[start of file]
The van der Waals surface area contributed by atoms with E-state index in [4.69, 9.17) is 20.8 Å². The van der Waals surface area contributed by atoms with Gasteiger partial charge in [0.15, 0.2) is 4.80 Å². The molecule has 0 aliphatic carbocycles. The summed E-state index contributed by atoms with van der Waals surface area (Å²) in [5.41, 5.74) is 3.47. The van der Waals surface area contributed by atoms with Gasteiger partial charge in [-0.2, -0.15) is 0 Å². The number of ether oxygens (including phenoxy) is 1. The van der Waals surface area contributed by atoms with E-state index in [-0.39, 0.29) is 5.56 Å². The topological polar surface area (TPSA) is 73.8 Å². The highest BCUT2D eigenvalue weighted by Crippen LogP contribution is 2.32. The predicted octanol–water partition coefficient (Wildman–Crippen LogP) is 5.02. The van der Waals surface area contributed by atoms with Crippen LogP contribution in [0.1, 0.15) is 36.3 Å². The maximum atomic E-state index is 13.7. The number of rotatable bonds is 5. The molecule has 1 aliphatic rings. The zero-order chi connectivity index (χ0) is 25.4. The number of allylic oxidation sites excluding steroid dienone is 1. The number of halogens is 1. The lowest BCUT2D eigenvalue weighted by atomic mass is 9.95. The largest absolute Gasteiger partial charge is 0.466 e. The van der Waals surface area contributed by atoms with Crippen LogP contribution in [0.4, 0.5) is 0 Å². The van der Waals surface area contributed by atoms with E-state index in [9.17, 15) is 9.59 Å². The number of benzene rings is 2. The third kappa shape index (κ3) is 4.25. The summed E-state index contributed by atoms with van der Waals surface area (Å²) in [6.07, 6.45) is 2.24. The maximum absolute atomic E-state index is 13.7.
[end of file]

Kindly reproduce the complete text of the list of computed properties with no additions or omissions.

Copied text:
The van der Waals surface area contributed by atoms with E-state index in [4.69, 9.17) is 20.8 Å². The van der Waals surface area contributed by atoms with Gasteiger partial charge in [0.15, 0.2) is 4.80 Å². The molecule has 0 aliphatic carbocycles. The summed E-state index contributed by atoms with van der Waals surface area (Å²) in [5.41, 5.74) is 3.47. The van der Waals surface area contributed by atoms with Gasteiger partial charge in [-0.2, -0.15) is 0 Å². The number of ether oxygens (including phenoxy) is 1. The van der Waals surface area contributed by atoms with E-state index in [-0.39, 0.29) is 5.56 Å². The topological polar surface area (TPSA) is 73.8 Å². The highest BCUT2D eigenvalue weighted by Crippen LogP contribution is 2.32. The predicted octanol–water partition coefficient (Wildman–Crippen LogP) is 5.02. The van der Waals surface area contributed by atoms with Crippen LogP contribution in [0.1, 0.15) is 36.3 Å². The maximum atomic E-state index is 13.7. The number of rotatable bonds is 5. The molecule has 1 aliphatic rings. The zero-order chi connectivity index (χ0) is 25.4. The number of allylic oxidation sites excluding steroid dienone is 1. The number of halogens is 1. The lowest BCUT2D eigenvalue weighted by atomic mass is 9.95. The largest absolute Gasteiger partial charge is 0.466 e. The van der Waals surface area contributed by atoms with Crippen LogP contribution in [0.4, 0.5) is 0 Å². The van der Waals surface area contributed by atoms with E-state index in [9.17, 15) is 9.59 Å². The number of benzene rings is 2. The third kappa shape index (κ3) is 4.25. The summed E-state index contributed by atoms with van der Waals surface area (Å²) in [6.07, 6.45) is 2.24. The maximum absolute atomic E-state index is 13.7.